His fifth success was No Child Left Behind (NCLB), the education reform bill cosponsored by America's most prominent liberal Democratic senator Edward Kennedy. The teachers' unions, school boards, the education establishment, conservatives adamant about local control of schools--they all loathed the measure and still do. It requires two things they ardently oppose, mandatory testing and accountability.
Kennedy later turned against NCLB, saying Bush is shortchanging the program. In truth, federal education spending is at record levels. Another complaint is that it forces teachers to "teach to the test." The tests are on math and reading. They are tests worth teaching to.
Although federal education spending is at a record high, dissatisfaction with education is also at a record high. Shock! People are fleeing to private schools and homeschooling. Duh.
No problem from me on the face but I don't like the implementation and carry through have been lacking.
Sixth, Bush declared in his second inaugural address in 2005 that American foreign policy (at least his) would henceforth focus on promoting democracy around the world. This put him squarely in the Reagan camp, but he was lambasted as unrealistic, impractical, and a tool of wily neoconservatives. The new policy gave Bush credibility in pressing for democracy in the former Soviet republics and Middle East and in zinging various dictators and kleptocrats. It will do the same for President Obama, if he's wise enough to hang onto it.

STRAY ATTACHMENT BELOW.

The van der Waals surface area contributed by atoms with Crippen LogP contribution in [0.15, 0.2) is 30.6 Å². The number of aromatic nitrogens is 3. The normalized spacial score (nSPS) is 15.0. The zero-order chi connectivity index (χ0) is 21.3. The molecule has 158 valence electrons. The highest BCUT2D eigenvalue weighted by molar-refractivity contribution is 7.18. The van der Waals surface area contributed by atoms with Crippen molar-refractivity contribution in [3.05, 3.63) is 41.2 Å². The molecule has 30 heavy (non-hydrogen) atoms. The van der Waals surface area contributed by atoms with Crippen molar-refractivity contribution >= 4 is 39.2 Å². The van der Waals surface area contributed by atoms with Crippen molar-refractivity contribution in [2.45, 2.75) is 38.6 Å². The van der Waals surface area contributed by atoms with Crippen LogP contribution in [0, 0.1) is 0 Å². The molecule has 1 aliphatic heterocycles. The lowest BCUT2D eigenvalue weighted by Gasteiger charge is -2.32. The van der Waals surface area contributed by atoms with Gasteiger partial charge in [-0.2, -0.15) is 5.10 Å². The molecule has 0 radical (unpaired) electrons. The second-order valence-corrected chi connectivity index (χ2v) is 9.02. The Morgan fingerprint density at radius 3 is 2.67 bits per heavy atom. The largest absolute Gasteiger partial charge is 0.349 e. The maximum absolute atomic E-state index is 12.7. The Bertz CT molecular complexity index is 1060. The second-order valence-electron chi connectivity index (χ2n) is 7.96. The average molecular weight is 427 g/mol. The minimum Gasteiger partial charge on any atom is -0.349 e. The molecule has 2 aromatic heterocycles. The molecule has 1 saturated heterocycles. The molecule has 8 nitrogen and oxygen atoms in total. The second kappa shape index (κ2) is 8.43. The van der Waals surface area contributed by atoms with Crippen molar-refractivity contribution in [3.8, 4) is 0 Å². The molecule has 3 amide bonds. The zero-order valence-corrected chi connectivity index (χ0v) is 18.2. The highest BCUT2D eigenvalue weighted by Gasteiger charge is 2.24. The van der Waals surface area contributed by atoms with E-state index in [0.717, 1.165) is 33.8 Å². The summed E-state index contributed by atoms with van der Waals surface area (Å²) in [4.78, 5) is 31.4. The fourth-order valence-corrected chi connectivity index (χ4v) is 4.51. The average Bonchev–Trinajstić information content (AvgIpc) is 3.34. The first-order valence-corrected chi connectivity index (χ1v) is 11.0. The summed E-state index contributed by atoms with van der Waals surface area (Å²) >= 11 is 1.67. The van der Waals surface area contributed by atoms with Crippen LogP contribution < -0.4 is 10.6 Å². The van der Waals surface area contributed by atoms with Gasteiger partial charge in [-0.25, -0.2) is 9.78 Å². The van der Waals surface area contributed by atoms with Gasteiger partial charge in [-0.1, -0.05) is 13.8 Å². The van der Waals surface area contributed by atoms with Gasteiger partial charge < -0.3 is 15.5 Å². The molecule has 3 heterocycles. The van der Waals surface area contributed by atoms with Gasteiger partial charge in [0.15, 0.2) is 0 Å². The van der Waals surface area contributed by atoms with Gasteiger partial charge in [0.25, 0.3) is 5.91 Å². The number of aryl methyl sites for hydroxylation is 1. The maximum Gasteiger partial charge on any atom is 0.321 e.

One more step towards federal socialization of health care. Democrats are still going to act with less attractive results but that still doesn't mean we should have the federal government create more welfare benefits. This never should have happened.